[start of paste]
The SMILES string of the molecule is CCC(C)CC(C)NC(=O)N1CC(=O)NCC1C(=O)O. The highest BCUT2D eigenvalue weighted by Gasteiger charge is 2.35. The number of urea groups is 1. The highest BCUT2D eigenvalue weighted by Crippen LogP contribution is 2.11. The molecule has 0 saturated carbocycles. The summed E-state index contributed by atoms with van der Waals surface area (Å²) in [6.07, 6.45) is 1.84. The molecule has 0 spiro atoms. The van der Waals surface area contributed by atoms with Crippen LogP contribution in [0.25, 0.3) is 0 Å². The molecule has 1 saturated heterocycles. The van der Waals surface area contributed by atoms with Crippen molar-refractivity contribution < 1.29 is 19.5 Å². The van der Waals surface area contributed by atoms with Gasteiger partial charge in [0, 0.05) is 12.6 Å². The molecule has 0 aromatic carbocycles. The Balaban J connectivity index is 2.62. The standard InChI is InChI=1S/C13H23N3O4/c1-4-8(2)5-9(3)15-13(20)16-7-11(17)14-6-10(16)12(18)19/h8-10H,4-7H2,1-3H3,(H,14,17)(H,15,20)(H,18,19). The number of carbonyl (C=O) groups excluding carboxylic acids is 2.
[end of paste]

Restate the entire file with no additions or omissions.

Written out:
The SMILES string of the molecule is CCC(C)CC(C)NC(=O)N1CC(=O)NCC1C(=O)O. The highest BCUT2D eigenvalue weighted by Gasteiger charge is 2.35. The number of urea groups is 1. The highest BCUT2D eigenvalue weighted by Crippen LogP contribution is 2.11. The molecule has 0 saturated carbocycles. The summed E-state index contributed by atoms with van der Waals surface area (Å²) in [6.07, 6.45) is 1.84. The molecule has 0 spiro atoms. The van der Waals surface area contributed by atoms with Crippen LogP contribution in [0.25, 0.3) is 0 Å². The molecule has 1 saturated heterocycles. The van der Waals surface area contributed by atoms with Crippen molar-refractivity contribution < 1.29 is 19.5 Å². The van der Waals surface area contributed by atoms with Gasteiger partial charge in [0, 0.05) is 12.6 Å². The molecule has 0 aromatic carbocycles. The Balaban J connectivity index is 2.62. The standard InChI is InChI=1S/C13H23N3O4/c1-4-8(2)5-9(3)15-13(20)16-7-11(17)14-6-10(16)12(18)19/h8-10H,4-7H2,1-3H3,(H,14,17)(H,15,20)(H,18,19). The number of carbonyl (C=O) groups excluding carboxylic acids is 2.